Wild African monkeys infected with the bacterium causing yaws in humans 

phys.org | 9/21/2018 | Staff
j.moomin (Posted by) Level 3
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An international research team, led by scientists from the German Primate Center, the Robert Koch Institute, the Max Planck Institute for Evolutionary Anthropology, McGill University, Masaryk University, the University of Tübingen and the Max Planck Institute for the Science of Human History, has successfully recovered genomes of the bacterium Treponema pallidum, which causes syphilis and yaws in humans, from wild nonhuman primate populations across sub-Saharan Africa. Monkeys showed severe symptoms including lesions on their genitals, face, and extremities. The pathogen's genomes revealed that nonhuman primates across a large geographic range are infected with the same bacterium causing yaws in humans.

Co-lead author Sascha Knauf of the German Primate Center suggests that "the World Health Organization's efforts to eradicate human yaws must continue, but our finding of the widespread distribution of this pathogen in nonhuman primates calls for even more rigorous post-eradication surveillance in countries where nonhuman primates and humans coexist."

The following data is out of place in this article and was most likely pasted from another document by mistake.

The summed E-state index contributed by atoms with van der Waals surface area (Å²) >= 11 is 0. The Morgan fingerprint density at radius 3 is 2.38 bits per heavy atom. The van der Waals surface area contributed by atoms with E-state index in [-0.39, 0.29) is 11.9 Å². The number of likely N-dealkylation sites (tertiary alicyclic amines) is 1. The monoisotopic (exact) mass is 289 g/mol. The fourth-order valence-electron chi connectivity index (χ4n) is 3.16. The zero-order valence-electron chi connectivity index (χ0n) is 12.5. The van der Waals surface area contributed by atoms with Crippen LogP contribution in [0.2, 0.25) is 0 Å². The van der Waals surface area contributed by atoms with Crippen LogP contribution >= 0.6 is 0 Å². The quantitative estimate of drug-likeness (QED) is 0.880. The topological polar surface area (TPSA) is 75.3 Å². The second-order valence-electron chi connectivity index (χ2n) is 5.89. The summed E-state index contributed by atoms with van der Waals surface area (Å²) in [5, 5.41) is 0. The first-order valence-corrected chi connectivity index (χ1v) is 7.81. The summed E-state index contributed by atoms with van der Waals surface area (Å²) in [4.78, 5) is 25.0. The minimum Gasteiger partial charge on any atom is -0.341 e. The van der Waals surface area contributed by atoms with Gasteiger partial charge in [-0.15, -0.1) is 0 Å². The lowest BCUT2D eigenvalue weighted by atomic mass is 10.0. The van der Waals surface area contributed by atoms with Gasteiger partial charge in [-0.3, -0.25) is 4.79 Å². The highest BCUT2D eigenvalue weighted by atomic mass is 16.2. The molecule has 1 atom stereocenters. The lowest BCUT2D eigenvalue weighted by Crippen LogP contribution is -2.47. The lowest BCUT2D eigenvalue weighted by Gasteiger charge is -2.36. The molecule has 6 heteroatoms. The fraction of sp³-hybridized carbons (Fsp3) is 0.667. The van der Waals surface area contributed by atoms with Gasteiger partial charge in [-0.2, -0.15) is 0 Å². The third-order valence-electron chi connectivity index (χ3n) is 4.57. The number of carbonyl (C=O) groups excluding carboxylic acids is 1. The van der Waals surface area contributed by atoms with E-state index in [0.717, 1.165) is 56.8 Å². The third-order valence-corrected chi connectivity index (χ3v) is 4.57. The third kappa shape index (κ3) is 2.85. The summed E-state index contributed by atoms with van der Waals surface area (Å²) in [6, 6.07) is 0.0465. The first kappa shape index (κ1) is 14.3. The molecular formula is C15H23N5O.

Yaws - Bacterium - Treponema - Pallidum - Subsp

Yaws is caused by the bacterium Treponema pallidum subsp. pertenue, which is closely related to the bacterium causing the venereal disease syphilis, Treponema pallidum subsp. pallidum. Yaws is characterized by lesions of the skin, bones and cartilage and when untreated, can lead to disfigurement, disability, and sometimes death. It is thought to be primarily spread by skin to skin contact from human to human and despite the availability of effective antibiotics, yaws continues to affect thousands of people annually across at least 14 countries in the tropics, predominantly children. "The bacteria responsible for yaws were long thought to mainly infect humans, but this new research confirms that this is not the case," says co-lead author Verena Schuenemann of the University of Tübingen.

The international team first collected samples from sick wild monkeys in Tanzania, the Gambia, Senegal and the Côte d'Ivoire. These bacteria are extremely difficult...
(Excerpt) Read more at: phys.org
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